- Feb 6, 2001
- Reaction score
- Display Name
- John Clare
Dr. Kevin Zippel of Amphibian Ark has kindly written about what we as enthusiasts can contribute to the conservation effort. There's a lot of substance here and I know we've already made some progress with some species through this community. Thank you to Kevin for taking the time to write to us.
Kevin Z said:
Hi John, well I can't speak for the entire zoo community, but I and a handful of others certainly feel that much (dare I say the majority?) of husbandry expertise resides in the private sector, especially when it comes to caudates. I see great potential for the private sector to have a hand in amphibian conservation. Unfortunately, I fear that long-held concerns about accountability are currently too great to say that we will be swapping endangered species any time soon. But I have been thinking about other ways that the private sector can help.
1. Husbandry research. This might entail using surrogate species (that you can get) as models for threatened species (that you probably cannot get), e.g., if you can teach us how to consistently breed Necturus maculosus, maybe we can apply that to N. alabamensis. Also, there are evolutionarily distinct (and therefore valuable) species that are not yet threatened but likely will be someday. Rhinophrynus dorsalis is off the charts for ED, Ascaphus are pretty high too. I don’t believe that zoos know how to husband these things, but I bet a private sector keeper hell-bent on it could figure it out, write the book, and stick it on a shelf until the day it is really needed. I have to laugh, we can't even breed Anaxyrus (Bufo) americanus consistently or without hormones, no wonder we struggle with A. baxteri and B. lemur!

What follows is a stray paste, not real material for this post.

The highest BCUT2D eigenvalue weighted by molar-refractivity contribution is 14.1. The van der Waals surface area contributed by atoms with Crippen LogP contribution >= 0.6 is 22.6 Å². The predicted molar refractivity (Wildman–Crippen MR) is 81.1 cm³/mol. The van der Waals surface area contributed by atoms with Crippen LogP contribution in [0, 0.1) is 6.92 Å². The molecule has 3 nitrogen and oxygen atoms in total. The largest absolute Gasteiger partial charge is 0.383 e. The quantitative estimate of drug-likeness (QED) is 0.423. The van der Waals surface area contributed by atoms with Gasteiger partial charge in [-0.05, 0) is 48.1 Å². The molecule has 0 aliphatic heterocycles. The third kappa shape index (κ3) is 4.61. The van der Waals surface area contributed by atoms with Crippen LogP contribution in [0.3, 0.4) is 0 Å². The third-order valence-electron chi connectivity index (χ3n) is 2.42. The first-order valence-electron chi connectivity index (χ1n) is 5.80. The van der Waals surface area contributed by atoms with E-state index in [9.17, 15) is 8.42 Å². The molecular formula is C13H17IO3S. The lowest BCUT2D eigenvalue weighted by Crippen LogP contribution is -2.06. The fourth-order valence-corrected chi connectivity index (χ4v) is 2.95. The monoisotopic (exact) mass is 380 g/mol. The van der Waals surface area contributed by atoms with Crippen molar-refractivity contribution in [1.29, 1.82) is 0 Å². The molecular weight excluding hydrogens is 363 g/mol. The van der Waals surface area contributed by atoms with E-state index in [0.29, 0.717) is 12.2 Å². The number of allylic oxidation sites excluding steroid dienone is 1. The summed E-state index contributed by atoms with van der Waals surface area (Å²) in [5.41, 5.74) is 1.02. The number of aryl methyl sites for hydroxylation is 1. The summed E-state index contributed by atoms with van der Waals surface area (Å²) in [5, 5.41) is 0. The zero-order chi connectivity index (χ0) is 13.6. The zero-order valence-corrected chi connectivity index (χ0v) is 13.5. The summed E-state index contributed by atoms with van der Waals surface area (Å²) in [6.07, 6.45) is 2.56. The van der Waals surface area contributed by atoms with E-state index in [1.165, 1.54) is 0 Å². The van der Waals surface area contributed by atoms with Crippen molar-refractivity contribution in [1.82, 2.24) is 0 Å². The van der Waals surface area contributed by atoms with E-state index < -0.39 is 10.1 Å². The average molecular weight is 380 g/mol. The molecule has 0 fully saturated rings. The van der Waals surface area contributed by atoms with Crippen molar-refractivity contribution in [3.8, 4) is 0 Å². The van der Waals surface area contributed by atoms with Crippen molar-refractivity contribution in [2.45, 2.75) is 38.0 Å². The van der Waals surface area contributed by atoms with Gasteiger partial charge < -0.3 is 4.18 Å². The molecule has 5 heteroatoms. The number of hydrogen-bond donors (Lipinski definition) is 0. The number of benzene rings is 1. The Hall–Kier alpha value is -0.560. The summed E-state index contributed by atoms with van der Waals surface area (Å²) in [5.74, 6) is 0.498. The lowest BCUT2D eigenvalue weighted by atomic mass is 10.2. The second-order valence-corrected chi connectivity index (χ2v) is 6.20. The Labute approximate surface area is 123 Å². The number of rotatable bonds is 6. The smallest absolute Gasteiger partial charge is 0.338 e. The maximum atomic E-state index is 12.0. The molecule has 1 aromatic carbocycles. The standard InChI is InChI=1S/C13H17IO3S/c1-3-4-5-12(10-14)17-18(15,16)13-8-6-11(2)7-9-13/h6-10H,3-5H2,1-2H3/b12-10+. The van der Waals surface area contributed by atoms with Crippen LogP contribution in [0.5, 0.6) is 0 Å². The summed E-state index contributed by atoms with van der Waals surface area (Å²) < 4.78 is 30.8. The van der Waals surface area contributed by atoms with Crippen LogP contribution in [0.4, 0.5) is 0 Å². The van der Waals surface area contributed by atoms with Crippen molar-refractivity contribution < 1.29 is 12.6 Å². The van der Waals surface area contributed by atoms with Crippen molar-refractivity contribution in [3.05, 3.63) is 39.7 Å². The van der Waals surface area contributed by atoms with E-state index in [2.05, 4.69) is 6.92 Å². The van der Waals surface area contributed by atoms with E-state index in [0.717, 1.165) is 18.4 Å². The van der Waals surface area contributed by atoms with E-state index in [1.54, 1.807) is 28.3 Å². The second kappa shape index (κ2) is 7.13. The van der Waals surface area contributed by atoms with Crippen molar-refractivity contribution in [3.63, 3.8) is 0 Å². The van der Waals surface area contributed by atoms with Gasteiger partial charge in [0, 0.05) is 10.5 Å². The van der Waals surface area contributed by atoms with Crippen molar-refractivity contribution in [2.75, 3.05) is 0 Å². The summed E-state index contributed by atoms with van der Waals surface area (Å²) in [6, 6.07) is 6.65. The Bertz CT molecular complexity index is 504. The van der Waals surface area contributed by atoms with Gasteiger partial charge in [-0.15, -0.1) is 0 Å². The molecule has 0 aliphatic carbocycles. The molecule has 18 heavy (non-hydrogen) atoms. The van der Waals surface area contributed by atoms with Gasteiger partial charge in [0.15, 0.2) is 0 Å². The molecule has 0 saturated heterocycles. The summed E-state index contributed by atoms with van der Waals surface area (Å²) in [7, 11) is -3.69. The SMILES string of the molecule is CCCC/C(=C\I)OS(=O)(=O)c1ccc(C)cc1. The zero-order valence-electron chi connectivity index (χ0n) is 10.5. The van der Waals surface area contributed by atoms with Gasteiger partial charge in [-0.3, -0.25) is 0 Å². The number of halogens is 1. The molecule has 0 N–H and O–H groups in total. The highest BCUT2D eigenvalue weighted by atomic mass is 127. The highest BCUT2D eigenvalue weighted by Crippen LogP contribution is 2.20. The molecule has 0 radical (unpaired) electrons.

2. Saturating national pet markets to alleviate pressure on wild populations. I just learned that Mantella is the highest-traded CITES amphibian, and 80% of them are coming to the US. We don't have to lobby for trade restrictions and expend limited resources intensively managing assurance populations in zoos, we just need some expert breeders in the US to mass produce them (no husbandry tricks with this one) and saturate the market (something zoos will not do) selling them cheaper than wild-caught, hopefully with some of the proceeds going to habitat protection back home. Same can be said of darts, and some sallies like Neurergus kaiseri and Paramesotriton laoensis. You guys could kill that trade in a year, if you set your hearts on it, right?
3. Fundraising. It's amazing what grassroots can do. We have brownies in Cleveland collecting cans, 2nd-graders outside of Columbus donating more to our efforts than 96% of zoos, 9-year-old boys foregoing b-day presents for donations to AArk. It can be something as small as $50/month to pay the kids in Panama to collect wild inverts for the threatened amphibs inside EVACC, or $50,000 to save an entire species from extinction single-handedly. The possibilities are endless.
Food for thought.